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Councillor Tony Valente has been advocating for ‘complete streets’ even before he ran for council in the City of North Vancouver – a city laid our before the dominance of the auto (check out its City-Beautiful aspirations on Keith Road or Grand Boulevard) but succumbed to Motordom as a post-war suburban city (check out Third Street west of Forbes or, worse, Esplanade).

Esplanade was a particular target for Tony (who now lives on the arterial) in his advocacy for streets that could serve a variety of modes safely and beautifully.  He’s now seeing it come to fulfilment.

The changes, complete with separated bike lane, are part of a greater transformation of Lower Lonsdale – with some big changes, small indicators, and one that’s quite surprising.

Here’s a delightful touch on Carrie Cates Court at Lonsdale Quay – a glass-enclosed canopy for bike racks on a newly widened and well-furnished sidewalk in front of a mixed-use tower.  Check, check, check.

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We don’t have many Traffic Highs in this city, so those we do feel extra special.

Like the downhill slope on Nelson Street, from Burrard Street to the Cambie Bridge.

It’s so sweet when it all comes together: the car gliding with gravity, the right music at the right beat, no stalls, no swerves – and you hit every light!  Without changing pace or lane.  Just like it was meant  be.

That’s a Traffic High.  And since there aren’t many one-way arterials in this city, it’s almost impossible to get harmony when everything is moving and making left-hand turns.

But there’s a good chance we will get another soon – on the arterial that crosses Nelson at Richards.  It has an almost-finished separated bikeway that will be a real treat. Potentially a Traffic High.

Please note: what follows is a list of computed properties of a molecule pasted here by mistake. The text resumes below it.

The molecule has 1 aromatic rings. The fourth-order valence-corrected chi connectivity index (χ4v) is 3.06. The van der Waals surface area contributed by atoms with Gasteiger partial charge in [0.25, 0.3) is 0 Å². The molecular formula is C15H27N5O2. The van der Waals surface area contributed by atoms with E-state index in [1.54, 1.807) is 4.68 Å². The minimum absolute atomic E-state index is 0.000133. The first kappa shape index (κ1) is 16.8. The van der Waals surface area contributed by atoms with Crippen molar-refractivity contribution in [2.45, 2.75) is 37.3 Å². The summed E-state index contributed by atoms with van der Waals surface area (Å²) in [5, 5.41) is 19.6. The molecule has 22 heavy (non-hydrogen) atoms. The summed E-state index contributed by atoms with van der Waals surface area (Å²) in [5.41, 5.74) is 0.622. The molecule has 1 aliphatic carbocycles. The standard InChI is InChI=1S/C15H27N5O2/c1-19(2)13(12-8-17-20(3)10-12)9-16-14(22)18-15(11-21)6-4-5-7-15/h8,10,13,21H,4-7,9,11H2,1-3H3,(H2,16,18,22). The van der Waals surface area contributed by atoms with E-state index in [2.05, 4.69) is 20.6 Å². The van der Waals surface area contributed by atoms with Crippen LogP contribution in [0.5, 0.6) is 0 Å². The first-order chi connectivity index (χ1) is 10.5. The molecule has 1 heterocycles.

Richards Traffic High 

There’s a perfect downhill slope on Richards from Dunsmuir to False Creek.  Once at a sustained speed, the cyclist won’t need to pedal much.  Thank you gravity and inertia.   If the lights are timed so that the bike can hit the signals without changing speed or stopping, well, that’s biking bliss.

For both cars and bikes it would be the Richards Traffic High.

 

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Why would we keep rush hour if there’s an option?  And as we’ve collectively discovered during the pandemic, there is.  We don’t all have to assemble in one place at the same time, whether by foot, car or transit, to work together.  Or all leave at the same time, particularly when workplaces will move towards more reservation and coordination systems.

There are still enough people who want to or need to gather at the same time for a rush hour of some kind to resume – and we may already be seeing traffic on some routes back up to about 80 percent. Then there are schools, which do demand that classes assemble at the same time and place.

There is also the question of whether transit (which has resumed to about 40 to 50 percent of pre-Covid demand) will see a movement of users convert to or go back to their cars.  That could offset any reduction from technology.

Now is the time to be watching and measuring – and then deciding what level of rush hour seems to be about right.  That may be subjective, but most likely people will decide for themselves whether there’s any need to all be in the traffic at certain hours when they could be productive at home or in flexible workplaces dispersed throughout the region.  I mean, duh.

In this Zoomy world, we can get the rush hour we want.